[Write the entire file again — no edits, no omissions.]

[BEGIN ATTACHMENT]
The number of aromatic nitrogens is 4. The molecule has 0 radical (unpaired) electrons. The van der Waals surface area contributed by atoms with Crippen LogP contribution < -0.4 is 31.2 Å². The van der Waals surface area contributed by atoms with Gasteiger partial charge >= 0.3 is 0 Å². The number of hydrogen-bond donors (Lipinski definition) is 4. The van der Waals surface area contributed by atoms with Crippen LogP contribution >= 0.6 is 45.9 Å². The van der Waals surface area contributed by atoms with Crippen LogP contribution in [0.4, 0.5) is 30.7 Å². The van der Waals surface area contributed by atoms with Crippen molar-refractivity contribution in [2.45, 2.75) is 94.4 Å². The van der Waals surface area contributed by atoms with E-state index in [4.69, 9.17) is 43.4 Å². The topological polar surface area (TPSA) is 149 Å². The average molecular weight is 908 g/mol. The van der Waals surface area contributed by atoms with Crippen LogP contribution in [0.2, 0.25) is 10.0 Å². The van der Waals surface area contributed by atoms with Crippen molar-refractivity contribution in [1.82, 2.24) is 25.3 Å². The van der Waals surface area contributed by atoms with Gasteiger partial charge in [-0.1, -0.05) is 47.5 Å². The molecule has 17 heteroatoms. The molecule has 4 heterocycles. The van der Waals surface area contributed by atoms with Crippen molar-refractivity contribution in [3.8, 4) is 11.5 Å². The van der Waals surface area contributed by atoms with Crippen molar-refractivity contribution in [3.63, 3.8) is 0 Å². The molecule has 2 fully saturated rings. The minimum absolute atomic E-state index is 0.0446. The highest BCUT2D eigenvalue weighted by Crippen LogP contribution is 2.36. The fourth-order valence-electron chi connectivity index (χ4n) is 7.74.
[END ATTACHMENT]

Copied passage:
The number of aromatic nitrogens is 4. The molecule has 0 radical (unpaired) electrons. The van der Waals surface area contributed by atoms with Crippen LogP contribution < -0.4 is 31.2 Å². The van der Waals surface area contributed by atoms with Gasteiger partial charge >= 0.3 is 0 Å². The number of hydrogen-bond donors (Lipinski definition) is 4. The van der Waals surface area contributed by atoms with Crippen LogP contribution >= 0.6 is 45.9 Å². The van der Waals surface area contributed by atoms with Crippen LogP contribution in [0.4, 0.5) is 30.7 Å². The van der Waals surface area contributed by atoms with Crippen molar-refractivity contribution in [2.45, 2.75) is 94.4 Å². The van der Waals surface area contributed by atoms with E-state index in [4.69, 9.17) is 43.4 Å². The topological polar surface area (TPSA) is 149 Å². The average molecular weight is 908 g/mol. The van der Waals surface area contributed by atoms with Crippen LogP contribution in [0.2, 0.25) is 10.0 Å². The van der Waals surface area contributed by atoms with Crippen molar-refractivity contribution in [1.82, 2.24) is 25.3 Å². The van der Waals surface area contributed by atoms with Gasteiger partial charge in [-0.1, -0.05) is 47.5 Å². The molecule has 17 heteroatoms. The molecule has 4 heterocycles. The van der Waals surface area contributed by atoms with Crippen molar-refractivity contribution in [3.8, 4) is 11.5 Å². The van der Waals surface area contributed by atoms with Crippen molar-refractivity contribution in [3.63, 3.8) is 0 Å². The molecule has 2 fully saturated rings. The minimum absolute atomic E-state index is 0.0446. The highest BCUT2D eigenvalue weighted by Crippen LogP contribution is 2.36. The fourth-order valence-electron chi connectivity index (χ4n) is 7.74.